For seven years Adam has been tormented by the disappearance of his beloved sister Sarah. Then, with no warning, he receives a letter from her. She refuses to meet but won’t explain why. Adam fears she’s in trouble, and sets off to find her, but the harder he looks the more elusive she becomes.
Sarah’s is alive and well, living in Brooklyn and has a son, Oliver and a daughter, Maddie. Sarah describes her life, painted in vivid hues, and her letters arrive every week. The mystery of her avoidance troubles Adam, but undeterred he intends to seek her out.
The Inspiration for the Novel
My new book has overarching themes of coping with loss, the experience of grief and the anxiety provoked when a loved one goes missing.
The writing of the text coincided with the breakdown of the relationship I had with my own sister, seven years ago. After being loving friends for forty years, the loss was devastating. Our lives are now separate, but she is still in my heart and mind.
A Letter From Sarah is not autobiographical in the strict sense, but I was inspired to write it after falling out with my only sibling.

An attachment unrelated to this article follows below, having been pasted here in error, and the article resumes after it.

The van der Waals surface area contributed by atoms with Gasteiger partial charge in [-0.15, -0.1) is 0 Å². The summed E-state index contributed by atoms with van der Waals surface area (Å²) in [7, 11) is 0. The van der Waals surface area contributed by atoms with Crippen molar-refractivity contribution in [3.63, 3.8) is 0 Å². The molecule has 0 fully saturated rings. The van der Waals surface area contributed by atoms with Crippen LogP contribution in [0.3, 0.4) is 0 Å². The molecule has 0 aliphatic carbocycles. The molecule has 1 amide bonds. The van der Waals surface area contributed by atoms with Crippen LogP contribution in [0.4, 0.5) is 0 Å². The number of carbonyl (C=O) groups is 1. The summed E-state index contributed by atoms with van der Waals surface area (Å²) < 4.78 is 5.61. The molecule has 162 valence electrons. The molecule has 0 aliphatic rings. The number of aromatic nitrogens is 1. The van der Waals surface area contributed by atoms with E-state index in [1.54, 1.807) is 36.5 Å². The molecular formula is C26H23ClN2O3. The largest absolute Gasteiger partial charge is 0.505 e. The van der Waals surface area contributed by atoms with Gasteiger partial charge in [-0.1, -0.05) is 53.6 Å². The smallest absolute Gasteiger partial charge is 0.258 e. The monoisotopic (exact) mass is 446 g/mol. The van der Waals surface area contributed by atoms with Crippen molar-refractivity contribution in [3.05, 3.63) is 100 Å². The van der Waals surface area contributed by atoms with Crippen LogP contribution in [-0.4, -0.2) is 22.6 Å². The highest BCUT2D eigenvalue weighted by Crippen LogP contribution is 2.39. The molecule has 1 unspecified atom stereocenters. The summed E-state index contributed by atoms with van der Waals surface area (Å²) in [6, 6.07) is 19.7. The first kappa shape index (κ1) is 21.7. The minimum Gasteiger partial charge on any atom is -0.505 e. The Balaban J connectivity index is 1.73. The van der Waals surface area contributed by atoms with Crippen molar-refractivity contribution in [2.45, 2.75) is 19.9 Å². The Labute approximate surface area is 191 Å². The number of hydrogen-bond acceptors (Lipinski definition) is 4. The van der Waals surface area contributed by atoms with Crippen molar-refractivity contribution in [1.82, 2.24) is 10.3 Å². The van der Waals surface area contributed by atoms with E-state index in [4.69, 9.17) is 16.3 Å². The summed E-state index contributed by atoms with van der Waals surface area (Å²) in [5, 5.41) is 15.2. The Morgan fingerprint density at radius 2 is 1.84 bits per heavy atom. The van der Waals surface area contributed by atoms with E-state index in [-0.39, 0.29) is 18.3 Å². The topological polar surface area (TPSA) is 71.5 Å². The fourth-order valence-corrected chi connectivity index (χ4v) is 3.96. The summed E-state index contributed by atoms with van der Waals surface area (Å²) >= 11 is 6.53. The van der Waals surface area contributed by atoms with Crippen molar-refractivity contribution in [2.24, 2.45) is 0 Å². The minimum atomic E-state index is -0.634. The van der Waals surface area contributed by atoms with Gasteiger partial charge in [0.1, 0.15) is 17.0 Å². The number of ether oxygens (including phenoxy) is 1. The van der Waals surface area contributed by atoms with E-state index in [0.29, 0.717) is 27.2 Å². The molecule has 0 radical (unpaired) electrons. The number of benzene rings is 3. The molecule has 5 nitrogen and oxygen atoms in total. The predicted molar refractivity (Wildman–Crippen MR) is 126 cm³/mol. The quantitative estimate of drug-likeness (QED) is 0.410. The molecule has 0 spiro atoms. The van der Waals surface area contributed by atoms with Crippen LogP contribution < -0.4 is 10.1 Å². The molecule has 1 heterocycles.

Many of us have fallen out with a family member; sometimes the break in relations is irreparable and sometimes not. We have to accept that some relationships can never be repaired. Others, on the other hand, can be. And it’s a triumphant moment when we’re reunited with a sibling, parent, son or daughter.
Sometimes we fall out with a lifelong friend and this can be devastating. Our relationship’s define us; and we can end up blaming ourselves when they are fractured. And when do we forgive loved ones who’ve hurt us? If we are unable to find absolution, then the wound may never heal.
If we want to find reparation, we have to dig deep within us and discover a good reason to get in touch, to repair the damage. If we can manage that, then we may discover the joy of renewed love for someone that we’ve cared for so much.